Alignment agreement:

Simple tests can be designed to gather evidence to support or refute student ideas about causes.

Alignment agreement:

NGSS Performance Expectation

K-2-ETS1-1. Ask questions, make observations, and gather information about a situation people want to change to define a simple problem that can be solved through the development of a new or improved object or tool. (Grades K - 2)

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This activity focuses on the following Three Dimensional Learning aspects of NGSS:
Science & Engineering Practices Disciplinary Core Ideas Crosscutting Concepts
Ask questions based on observations to find more information about the natural and/or designed world(s).

Alignment agreement:

Define a simple problem that can be solved through the development of a new or improved object or tool.

Alignment agreement:

A situation that people want to change or create can be approached as a problem to be solved through engineering.

Alignment agreement:

Asking questions, making observations, and gathering information are helpful in thinking about problems.

Alignment agreement:

Before beginning to design a solution, it is important to clearly understand the problem.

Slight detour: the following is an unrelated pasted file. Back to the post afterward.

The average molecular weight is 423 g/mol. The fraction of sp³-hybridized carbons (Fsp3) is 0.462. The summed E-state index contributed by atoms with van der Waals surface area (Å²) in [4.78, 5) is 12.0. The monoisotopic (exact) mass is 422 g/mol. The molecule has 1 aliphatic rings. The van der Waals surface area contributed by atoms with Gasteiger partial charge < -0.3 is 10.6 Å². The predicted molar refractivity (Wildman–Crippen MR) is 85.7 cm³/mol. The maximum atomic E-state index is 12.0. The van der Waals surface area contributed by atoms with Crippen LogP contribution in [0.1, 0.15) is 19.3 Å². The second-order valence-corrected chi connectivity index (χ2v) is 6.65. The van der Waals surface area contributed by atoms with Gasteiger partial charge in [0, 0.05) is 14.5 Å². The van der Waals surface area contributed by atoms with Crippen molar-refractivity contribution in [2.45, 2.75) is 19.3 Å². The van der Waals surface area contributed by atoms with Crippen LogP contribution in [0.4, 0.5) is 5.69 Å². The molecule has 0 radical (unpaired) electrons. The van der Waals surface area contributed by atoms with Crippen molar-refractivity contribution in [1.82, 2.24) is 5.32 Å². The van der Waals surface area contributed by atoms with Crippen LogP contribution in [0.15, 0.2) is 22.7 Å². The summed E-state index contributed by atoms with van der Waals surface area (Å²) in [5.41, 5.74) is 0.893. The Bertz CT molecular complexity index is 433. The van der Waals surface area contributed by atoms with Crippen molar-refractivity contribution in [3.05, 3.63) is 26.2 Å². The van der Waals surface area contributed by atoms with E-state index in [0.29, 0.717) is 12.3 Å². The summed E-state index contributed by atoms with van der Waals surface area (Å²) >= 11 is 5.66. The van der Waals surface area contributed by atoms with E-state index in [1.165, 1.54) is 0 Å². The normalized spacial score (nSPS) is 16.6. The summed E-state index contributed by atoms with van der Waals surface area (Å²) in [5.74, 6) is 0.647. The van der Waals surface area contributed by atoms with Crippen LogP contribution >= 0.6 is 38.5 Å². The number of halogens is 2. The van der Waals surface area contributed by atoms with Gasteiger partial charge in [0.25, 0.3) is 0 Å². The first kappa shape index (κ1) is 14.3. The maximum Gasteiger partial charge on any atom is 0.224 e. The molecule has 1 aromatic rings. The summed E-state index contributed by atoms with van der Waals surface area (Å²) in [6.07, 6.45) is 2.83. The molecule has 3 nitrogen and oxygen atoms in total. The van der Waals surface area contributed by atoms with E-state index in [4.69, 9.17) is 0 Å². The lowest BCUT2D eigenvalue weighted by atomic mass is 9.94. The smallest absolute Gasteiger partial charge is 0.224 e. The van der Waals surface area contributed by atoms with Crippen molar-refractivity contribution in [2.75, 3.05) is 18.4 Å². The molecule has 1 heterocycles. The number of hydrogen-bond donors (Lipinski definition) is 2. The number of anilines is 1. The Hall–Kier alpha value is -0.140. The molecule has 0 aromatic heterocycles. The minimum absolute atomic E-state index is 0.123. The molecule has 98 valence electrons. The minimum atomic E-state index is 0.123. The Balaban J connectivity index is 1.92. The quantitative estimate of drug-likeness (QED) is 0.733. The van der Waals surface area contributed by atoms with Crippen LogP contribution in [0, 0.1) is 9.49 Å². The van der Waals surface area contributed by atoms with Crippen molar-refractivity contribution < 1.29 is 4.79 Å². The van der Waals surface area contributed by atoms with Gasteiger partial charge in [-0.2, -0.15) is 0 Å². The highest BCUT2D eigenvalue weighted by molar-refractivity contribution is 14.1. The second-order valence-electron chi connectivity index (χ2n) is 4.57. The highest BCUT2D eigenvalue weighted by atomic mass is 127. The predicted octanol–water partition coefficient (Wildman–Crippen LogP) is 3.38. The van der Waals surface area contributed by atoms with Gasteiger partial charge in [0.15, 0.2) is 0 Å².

Alignment agreement:

NGSS Performance Expectation

K-2-ETS1-2. Develop a simple sketch, drawing, or physical model to illustrate how the shape of an object helps it function as needed to solve a given problem. (Grades K - 2)

Do you agree with this alignment?

Click to view other curriculum aligned to this Performance Expectation
This activity focuses on the following Three Dimensional Learning aspects of NGSS:
Science & Engineering Practices Disciplinary Core Ideas Crosscutting Concepts
Develop a simple model based on evidence to represent a proposed object or tool.

Alignment agreement:

Designs can be conveyed through sketches, drawings, or physical models. These representations are useful in communicating ideas for a problem's solutions to other people.

Alignment agreement:

The shape and stability of structures of natural and designed objects are related to their function(s).

Alignment agreement:

NGSS Performance Expectation

K-ESS2-2. Construct an argument supported by evidence for how plants and animals (including humans) can change the environment to meet their needs. (Grade K)

Do you agree with this alignment?